After nearly 24 years, Orange County Commissioner Alice Gordon announced Thursday she won’t seek re-election in November.
“I have had the honor and privilege of being a county commissioner for more than twenty years, and I wish to thank the residents of Orange County for their confidence and trust in electing me six times,” said Gordon, who represents District 1 in southern Orange County. “I believe that we have made great progress in addressing the goals I set out to accomplish when I first ran for office.”
But she’s not done yet. The 76-year-old Chapel Hill resident’s term on the Orange County Board of Commissioners ends in December. Until then, her biggest priority is to push for needed upgrades, repairs and renovations to both Orange County and Chapel Hill-Carrboro City schools, she said.
Besides considering a $100 million bond referendum to pay for schools needs, the commissioners have some big decisions ahead, from establishing a new recycling program to planning for a new county jail.
Since first elected in 1990, Gordon has advocated for education, environmental protection and regional transportation.
She helped establish the county’s Schools Adequate Public Facilities Ordinance that helps plan for new schools and, more recently, advocated for a new science wing at Culbreth Middle School in Chapel Hill. The project broke ground in December.
In 1998, she led the creation of the Lands Legacy Program that protects significant natural and cultural resources. The state’s first comprehensive county land-acquisition program, it won the Excellence in County Planning Award from the National Association of County Planners in 2007.
“That’s going to be an enduring legacy, because we’ve protected over 3,000 acres in Orange County,” Gordon said. “It’s really been a dream to have better protections for clean air and clean water.”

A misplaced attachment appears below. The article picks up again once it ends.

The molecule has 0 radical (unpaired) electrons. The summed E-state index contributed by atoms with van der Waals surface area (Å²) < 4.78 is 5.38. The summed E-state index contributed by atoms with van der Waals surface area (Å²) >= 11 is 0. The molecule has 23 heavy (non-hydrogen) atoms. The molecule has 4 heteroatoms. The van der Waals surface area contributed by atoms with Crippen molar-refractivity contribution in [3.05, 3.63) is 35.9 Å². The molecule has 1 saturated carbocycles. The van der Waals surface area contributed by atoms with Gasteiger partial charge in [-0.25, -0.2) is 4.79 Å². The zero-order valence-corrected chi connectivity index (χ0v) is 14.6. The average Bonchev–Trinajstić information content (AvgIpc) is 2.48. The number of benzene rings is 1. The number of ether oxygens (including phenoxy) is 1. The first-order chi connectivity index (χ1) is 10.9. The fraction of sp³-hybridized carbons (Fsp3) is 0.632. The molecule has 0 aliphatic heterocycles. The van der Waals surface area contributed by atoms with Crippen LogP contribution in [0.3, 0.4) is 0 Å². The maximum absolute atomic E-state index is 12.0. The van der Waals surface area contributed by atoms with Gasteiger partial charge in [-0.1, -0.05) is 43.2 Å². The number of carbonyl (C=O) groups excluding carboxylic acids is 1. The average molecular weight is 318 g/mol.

Gordon also was instrumental in creating the first joint transportation plan between the Triangle’s eastern and western counties. That process won a 2009 National Award for Outstanding Achievement in Metropolitan Transportation Planning.
Among other responsibilities, she is now the board’s liaison to the Durham-Chapel Hill-Carrboro Metropolitan Planning Organization and its policy board. The MPO is a regional transportation planning board for the western Triangle. Gordon previously served as chairwoman of the Triangle Transit Board of Trustees and the MPO policy board.
Leadership Triangle recognized her contributions to environmental protection and regional transportation in 2006 with the Goodmon Award for exemplary regional leadership by an elected official. She also was honored in 2012 as a Town Treasure by the Chapel Hill Historical Society.
Commissioners Chairman Barry Jacobs’ and Vice Chairman Earl McKee’s terms also are up this year. McKee said in December that he intends to seek re-election; Jacobs has not announced his intentions.
Filing for the 2014 election season starts at noon Feb. 10. The primary is May 6, and the General Election is Nov. 4.